At the b...more
Deb (Readerbuzz) Nance
Don’t take anything in this book at face value; it’s all a farce of the highest order.

Either that or our main character and heroine is the most self-centered, obnoxious, hard-to-get-along-with human being on the planet. With family and friends who are not far down the path themselves.

This has to be one of the oddest books I’ve ever read.

Yes, odder than 1Q84. At least that book was set in an alternate universe.

Not so this story, with a main character who works at a pet library, who reads Treasur...more
A gift from kfan. THANK YOU.

This is a case where skimming some GoodReads reviews before I really got rolling on this actually helped my overall opinion of this book. I had this heads-up situation where people were feeling like the narrator was blithely unlikable, and crazy, and mean, and since those are all things that are likely to put me off a book, I went in trying to work against my own prejudice. Because if you really want to talk about it, I don't actually think a protagonist has to be li...more
Gemma collins
This was one of the few books I have read where as soon as I finished it I wanted to see whether other people had read it and what they thought of it. It definitely stirred a lot of feelings in me and it seems to have in other people, either it is a loathing or a real like.
I can't say either way really but that I do think this book has an extraordinarily unique voice and is certainly the most original contemporary fiction I have read in a while.
The protagonist is a little like Ignatius J Reilly...more
This is about an obsession with a book that goes wayyyyyyy to far. The "heroine" of the book (who never gives us her name), a 25 year old just drifting about without any sort of ambition but a history of crappy jobs, gets goaded into reading Robert Louis Stevenson's "Treasure Island". She gets swept up in the sense of adventure and decides to live her own life based on what she deems are the "Core Values" of the book: Boldness, Resolution, Independence and Horn-Blowing. And so her own adventure...more
I'm really torn over this book. On the one hand, I thought the writing was good and really evoked the main character and her emotional state and thought process throughout. But, on the other hand, the story, which felt like it had great potential, was not really enjoyable and was actually quite disturbing, especially with such an unpleasant main character.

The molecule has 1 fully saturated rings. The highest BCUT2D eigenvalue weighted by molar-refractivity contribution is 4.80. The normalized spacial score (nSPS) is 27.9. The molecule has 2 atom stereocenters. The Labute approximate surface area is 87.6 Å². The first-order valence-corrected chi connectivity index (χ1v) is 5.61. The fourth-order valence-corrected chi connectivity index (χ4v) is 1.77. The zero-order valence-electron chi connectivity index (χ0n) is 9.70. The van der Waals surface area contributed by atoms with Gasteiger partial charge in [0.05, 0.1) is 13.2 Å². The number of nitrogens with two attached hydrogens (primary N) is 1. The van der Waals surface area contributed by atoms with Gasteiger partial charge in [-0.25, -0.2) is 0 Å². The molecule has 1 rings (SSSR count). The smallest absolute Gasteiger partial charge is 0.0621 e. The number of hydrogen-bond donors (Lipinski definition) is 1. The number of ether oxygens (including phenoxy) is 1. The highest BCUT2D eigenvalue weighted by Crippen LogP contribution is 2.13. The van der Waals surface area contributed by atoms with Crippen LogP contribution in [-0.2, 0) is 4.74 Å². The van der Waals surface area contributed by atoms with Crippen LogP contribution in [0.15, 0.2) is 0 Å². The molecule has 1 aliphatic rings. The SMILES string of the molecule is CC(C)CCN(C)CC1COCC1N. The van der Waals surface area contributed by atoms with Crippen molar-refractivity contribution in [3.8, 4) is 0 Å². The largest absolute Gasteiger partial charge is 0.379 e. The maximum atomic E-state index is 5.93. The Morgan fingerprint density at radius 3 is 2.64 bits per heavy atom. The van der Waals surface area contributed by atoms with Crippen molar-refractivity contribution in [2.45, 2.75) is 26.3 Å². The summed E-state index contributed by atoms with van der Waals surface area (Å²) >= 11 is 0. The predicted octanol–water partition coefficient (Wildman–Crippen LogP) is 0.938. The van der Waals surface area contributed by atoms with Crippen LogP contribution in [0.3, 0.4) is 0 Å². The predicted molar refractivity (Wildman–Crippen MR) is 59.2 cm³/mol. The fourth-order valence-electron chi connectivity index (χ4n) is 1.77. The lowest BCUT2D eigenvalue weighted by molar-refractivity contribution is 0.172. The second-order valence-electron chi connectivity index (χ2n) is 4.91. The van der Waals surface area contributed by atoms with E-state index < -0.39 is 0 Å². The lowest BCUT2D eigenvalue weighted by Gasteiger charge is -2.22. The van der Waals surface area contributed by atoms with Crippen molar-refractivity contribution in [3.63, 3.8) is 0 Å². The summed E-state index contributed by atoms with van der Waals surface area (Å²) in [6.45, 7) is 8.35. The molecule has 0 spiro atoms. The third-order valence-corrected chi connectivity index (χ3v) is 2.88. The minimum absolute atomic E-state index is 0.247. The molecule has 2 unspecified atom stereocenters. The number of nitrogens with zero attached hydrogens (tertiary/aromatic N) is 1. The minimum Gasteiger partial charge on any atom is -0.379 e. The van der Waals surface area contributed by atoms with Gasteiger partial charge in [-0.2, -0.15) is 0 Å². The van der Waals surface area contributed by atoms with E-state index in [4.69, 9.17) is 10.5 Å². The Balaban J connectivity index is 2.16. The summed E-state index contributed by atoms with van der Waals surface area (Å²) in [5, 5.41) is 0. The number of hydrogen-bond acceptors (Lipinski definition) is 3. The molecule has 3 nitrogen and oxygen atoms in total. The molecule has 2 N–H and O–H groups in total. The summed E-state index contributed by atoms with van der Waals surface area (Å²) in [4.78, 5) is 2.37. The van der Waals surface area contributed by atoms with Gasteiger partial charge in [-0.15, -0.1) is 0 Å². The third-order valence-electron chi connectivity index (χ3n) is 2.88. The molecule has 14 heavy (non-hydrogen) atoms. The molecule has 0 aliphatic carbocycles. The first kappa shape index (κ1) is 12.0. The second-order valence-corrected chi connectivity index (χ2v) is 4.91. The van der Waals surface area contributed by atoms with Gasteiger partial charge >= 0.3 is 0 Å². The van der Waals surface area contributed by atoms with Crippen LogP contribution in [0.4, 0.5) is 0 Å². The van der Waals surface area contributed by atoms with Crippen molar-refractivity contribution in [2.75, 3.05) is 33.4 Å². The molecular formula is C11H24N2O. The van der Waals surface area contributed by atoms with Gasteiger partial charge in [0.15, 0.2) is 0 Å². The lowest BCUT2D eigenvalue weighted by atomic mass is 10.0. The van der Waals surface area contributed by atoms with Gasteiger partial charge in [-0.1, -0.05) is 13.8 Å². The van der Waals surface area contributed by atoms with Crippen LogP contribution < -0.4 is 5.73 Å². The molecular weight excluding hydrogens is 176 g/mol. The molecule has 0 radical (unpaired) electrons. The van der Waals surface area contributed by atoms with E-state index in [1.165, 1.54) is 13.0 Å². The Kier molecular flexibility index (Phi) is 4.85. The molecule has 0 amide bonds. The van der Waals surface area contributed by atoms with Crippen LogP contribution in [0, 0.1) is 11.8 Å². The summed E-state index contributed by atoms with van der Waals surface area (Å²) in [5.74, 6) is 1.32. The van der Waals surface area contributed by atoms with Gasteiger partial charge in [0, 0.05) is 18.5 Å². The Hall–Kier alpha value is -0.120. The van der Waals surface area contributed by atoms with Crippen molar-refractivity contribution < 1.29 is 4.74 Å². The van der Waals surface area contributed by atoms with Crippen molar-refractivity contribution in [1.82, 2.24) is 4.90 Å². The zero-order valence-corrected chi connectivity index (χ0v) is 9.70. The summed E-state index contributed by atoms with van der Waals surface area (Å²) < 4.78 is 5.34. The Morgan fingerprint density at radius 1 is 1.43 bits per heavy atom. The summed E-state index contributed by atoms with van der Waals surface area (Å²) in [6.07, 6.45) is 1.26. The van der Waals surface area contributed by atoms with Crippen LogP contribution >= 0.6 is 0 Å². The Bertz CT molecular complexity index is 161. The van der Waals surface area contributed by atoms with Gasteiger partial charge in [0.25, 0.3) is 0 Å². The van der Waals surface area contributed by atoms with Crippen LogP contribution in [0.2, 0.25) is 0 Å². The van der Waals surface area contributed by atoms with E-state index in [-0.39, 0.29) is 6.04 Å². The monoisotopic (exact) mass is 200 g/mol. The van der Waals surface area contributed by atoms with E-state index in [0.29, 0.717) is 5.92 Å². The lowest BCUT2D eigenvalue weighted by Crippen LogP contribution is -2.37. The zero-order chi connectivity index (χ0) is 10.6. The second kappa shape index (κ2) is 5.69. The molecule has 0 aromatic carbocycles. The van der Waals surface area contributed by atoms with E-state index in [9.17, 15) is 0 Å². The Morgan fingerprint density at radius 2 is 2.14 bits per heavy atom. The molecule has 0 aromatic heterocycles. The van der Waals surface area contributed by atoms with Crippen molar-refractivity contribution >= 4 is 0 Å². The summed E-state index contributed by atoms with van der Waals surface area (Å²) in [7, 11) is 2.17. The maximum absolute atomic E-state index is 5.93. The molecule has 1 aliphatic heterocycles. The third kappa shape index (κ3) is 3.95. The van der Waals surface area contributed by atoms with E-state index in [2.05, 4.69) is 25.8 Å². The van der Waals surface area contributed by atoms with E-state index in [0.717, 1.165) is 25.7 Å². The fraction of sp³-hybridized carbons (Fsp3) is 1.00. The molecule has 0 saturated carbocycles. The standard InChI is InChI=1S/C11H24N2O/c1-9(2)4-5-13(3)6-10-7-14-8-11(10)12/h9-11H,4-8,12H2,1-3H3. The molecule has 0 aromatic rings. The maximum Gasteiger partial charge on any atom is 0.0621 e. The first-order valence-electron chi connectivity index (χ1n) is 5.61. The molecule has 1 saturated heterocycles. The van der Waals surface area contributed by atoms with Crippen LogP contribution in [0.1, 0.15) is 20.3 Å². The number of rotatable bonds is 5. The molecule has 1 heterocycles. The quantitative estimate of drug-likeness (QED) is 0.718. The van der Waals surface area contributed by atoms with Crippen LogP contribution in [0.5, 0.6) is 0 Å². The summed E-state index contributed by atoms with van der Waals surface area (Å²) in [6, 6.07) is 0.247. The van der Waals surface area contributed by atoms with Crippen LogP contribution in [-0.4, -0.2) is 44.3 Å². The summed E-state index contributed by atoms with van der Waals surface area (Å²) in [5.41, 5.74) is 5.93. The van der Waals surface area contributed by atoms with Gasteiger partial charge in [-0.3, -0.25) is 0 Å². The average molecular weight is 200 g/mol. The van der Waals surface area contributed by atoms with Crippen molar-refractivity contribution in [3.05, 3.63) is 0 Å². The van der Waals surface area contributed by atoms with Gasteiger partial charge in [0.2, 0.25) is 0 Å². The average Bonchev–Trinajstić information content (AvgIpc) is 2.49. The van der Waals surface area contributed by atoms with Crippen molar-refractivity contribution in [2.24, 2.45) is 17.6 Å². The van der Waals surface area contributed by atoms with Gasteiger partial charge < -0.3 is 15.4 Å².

Reading the summary on the book cover, I thought that the book's premise was not only interesting but had great potential. Unfortunately, the...more
Another Book Blog
Treasure Island!!! is a book a person should reserve judging until they’ve read to the bitter very end. My opinion wavered back and forth several times over the course of its 177 pages, but by the time I had finished I realized that author Sara Levine had done something really calculated and unique. Everything in this novel is calculated, right down to its holy-shit-this-character-is-annoying protagonist. There’s a method to the madness.

Narrated by one of the most charismatically irritating char...more
Like the anti-heroine of this grating satiric novel, I rediscovered the classic adventure Treasure Island as an adult, and found it hugely enjoyable. However, unlike the incredibly irritating, selfish, and possibly insane 25-year-old narrator, I did not convert it into a manifesto for personal growth. Working a strange, dead-end job in a pet rental store, and drifting in an amicable but mild relationship with her boyfriend, the unnamed narrator distills the classic adventure tale into four "Core...more
This is a quirkily fun little book. Though the narrator occasionally disgusted me, she was a fascinating character to listen to. Some unreliable narrators generate tension for the reader because you have to constantly question their reliability. This one, not so much. You know she is a self-centered, deluded little fool the whole time. There is never any question. However, that in and of itself creates a different kind of tension. The book is funny and provoking, definitely one of a kind.
I absolutely adored this book: it's a funny and swift read, and the narrator is wonderfully unlikeable and bonkers. Sometimes the premise is a touch thin but that didn't lessen my enjoyment of this irreverent and plucky novel. Read it!
I read Stevenson’s Treasure Island to prepare for Treasure Island!!! (which is definitely recommended, although perhaps not strictly necessary) and it made me want to write more action-oriented stories. (My writing is very low on captures, escapes, fisticuffs, harrowing escapades at sea, and such.) Treasure Island!!!’s narrator’s response is an order of magnitude more drastic: she wants her life to be more action-oriented. She adopts the “core values” she derives from Treasure Island as justific...more
David Hebblethwaite
Like A Novel Bookstore, Sara Levine’s debut novel (another Europa UK launch title) also revolves around the transforming power of literature, though here it’s one work in particular, and the result is perhaps not as positive. Levine’s (unnamed) narrator is a twenty-something graduate with a penchant for the easy (one might say lazy) option, until reading Treasure Island inspires her to be more like Jim Hawkins, and be bold and adventurous in her life. So she takes money from the Pet Library wher...more